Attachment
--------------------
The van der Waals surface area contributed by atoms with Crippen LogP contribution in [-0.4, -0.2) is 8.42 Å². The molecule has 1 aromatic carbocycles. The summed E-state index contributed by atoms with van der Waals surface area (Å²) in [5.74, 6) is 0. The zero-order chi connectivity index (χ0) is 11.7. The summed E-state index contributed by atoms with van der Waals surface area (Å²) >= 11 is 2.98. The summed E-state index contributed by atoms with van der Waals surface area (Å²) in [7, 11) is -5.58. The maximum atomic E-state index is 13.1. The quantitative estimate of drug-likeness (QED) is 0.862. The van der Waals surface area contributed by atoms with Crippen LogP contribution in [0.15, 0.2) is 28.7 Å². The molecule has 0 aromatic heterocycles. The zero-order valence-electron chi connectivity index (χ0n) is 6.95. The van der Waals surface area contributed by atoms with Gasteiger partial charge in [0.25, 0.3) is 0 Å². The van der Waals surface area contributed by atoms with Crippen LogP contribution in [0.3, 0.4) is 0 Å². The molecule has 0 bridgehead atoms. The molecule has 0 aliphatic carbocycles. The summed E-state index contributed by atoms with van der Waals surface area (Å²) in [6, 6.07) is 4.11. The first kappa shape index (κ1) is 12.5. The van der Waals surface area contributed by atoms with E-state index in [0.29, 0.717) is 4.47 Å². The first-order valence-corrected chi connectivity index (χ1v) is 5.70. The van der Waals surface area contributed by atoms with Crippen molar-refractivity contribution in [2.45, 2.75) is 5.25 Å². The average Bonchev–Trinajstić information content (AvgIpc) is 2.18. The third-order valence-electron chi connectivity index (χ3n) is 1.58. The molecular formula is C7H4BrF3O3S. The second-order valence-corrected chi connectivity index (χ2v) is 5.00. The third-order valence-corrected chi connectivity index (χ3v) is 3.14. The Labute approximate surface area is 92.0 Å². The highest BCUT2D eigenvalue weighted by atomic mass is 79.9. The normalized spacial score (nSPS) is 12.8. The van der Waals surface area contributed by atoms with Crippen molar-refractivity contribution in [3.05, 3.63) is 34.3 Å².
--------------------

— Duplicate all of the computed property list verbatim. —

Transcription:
The van der Waals surface area contributed by atoms with Crippen LogP contribution in [-0.4, -0.2) is 8.42 Å². The molecule has 1 aromatic carbocycles. The summed E-state index contributed by atoms with van der Waals surface area (Å²) in [5.74, 6) is 0. The zero-order chi connectivity index (χ0) is 11.7. The summed E-state index contributed by atoms with van der Waals surface area (Å²) >= 11 is 2.98. The summed E-state index contributed by atoms with van der Waals surface area (Å²) in [7, 11) is -5.58. The maximum atomic E-state index is 13.1. The quantitative estimate of drug-likeness (QED) is 0.862. The van der Waals surface area contributed by atoms with Crippen LogP contribution in [0.15, 0.2) is 28.7 Å². The molecule has 0 aromatic heterocycles. The zero-order valence-electron chi connectivity index (χ0n) is 6.95. The van der Waals surface area contributed by atoms with Gasteiger partial charge in [0.25, 0.3) is 0 Å². The van der Waals surface area contributed by atoms with Crippen LogP contribution in [0.3, 0.4) is 0 Å². The molecule has 0 bridgehead atoms. The molecule has 0 aliphatic carbocycles. The summed E-state index contributed by atoms with van der Waals surface area (Å²) in [6, 6.07) is 4.11. The first kappa shape index (κ1) is 12.5. The van der Waals surface area contributed by atoms with E-state index in [0.29, 0.717) is 4.47 Å². The first-order valence-corrected chi connectivity index (χ1v) is 5.70. The van der Waals surface area contributed by atoms with Crippen molar-refractivity contribution in [2.45, 2.75) is 5.25 Å². The average Bonchev–Trinajstić information content (AvgIpc) is 2.18. The third-order valence-electron chi connectivity index (χ3n) is 1.58. The molecular formula is C7H4BrF3O3S. The second-order valence-corrected chi connectivity index (χ2v) is 5.00. The third-order valence-corrected chi connectivity index (χ3v) is 3.14. The Labute approximate surface area is 92.0 Å². The highest BCUT2D eigenvalue weighted by atomic mass is 79.9. The normalized spacial score (nSPS) is 12.8. The van der Waals surface area contributed by atoms with Crippen molar-refractivity contribution in [3.05, 3.63) is 34.3 Å².